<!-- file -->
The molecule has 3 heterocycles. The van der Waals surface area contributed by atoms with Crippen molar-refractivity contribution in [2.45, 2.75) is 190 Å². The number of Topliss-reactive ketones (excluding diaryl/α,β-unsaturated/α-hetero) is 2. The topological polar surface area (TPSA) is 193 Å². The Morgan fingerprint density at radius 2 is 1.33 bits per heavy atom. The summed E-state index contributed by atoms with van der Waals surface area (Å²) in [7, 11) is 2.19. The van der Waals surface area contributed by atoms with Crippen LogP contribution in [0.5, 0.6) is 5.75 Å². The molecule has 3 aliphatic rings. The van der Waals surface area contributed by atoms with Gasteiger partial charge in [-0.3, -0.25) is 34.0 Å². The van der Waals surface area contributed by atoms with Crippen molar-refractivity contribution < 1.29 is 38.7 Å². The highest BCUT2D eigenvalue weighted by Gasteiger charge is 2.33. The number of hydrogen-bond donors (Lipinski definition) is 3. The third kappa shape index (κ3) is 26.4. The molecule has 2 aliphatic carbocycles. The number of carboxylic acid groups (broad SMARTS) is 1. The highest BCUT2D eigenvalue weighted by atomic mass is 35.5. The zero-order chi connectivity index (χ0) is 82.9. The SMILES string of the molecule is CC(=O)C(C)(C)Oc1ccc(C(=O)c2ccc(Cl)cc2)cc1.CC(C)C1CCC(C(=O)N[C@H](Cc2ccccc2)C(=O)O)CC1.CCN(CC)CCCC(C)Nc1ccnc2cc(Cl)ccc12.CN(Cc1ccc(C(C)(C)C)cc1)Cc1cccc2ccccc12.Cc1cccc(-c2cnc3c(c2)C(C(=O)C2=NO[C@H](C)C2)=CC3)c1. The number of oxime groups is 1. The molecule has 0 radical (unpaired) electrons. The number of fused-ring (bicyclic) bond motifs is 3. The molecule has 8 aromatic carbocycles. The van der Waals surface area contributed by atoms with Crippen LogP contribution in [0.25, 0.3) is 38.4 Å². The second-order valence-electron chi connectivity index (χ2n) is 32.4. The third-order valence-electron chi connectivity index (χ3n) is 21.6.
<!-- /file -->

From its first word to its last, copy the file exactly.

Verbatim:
The molecule has 3 heterocycles. The van der Waals surface area contributed by atoms with Crippen molar-refractivity contribution in [2.45, 2.75) is 190 Å². The number of Topliss-reactive ketones (excluding diaryl/α,β-unsaturated/α-hetero) is 2. The topological polar surface area (TPSA) is 193 Å². The Morgan fingerprint density at radius 2 is 1.33 bits per heavy atom. The summed E-state index contributed by atoms with van der Waals surface area (Å²) in [7, 11) is 2.19. The van der Waals surface area contributed by atoms with Crippen LogP contribution in [0.5, 0.6) is 5.75 Å². The molecule has 3 aliphatic rings. The van der Waals surface area contributed by atoms with Gasteiger partial charge in [-0.3, -0.25) is 34.0 Å². The van der Waals surface area contributed by atoms with Crippen molar-refractivity contribution < 1.29 is 38.7 Å². The highest BCUT2D eigenvalue weighted by Gasteiger charge is 2.33. The number of hydrogen-bond donors (Lipinski definition) is 3. The third kappa shape index (κ3) is 26.4. The molecule has 2 aliphatic carbocycles. The number of carboxylic acid groups (broad SMARTS) is 1. The highest BCUT2D eigenvalue weighted by atomic mass is 35.5. The zero-order chi connectivity index (χ0) is 82.9. The SMILES string of the molecule is CC(=O)C(C)(C)Oc1ccc(C(=O)c2ccc(Cl)cc2)cc1.CC(C)C1CCC(C(=O)N[C@H](Cc2ccccc2)C(=O)O)CC1.CCN(CC)CCCC(C)Nc1ccnc2cc(Cl)ccc12.CN(Cc1ccc(C(C)(C)C)cc1)Cc1cccc2ccccc12.Cc1cccc(-c2cnc3c(c2)C(C(=O)C2=NO[C@H](C)C2)=CC3)c1. The number of oxime groups is 1. The molecule has 0 radical (unpaired) electrons. The number of fused-ring (bicyclic) bond motifs is 3. The molecule has 8 aromatic carbocycles. The van der Waals surface area contributed by atoms with Crippen LogP contribution in [0.25, 0.3) is 38.4 Å². The second-order valence-electron chi connectivity index (χ2n) is 32.4. The third-order valence-electron chi connectivity index (χ3n) is 21.6.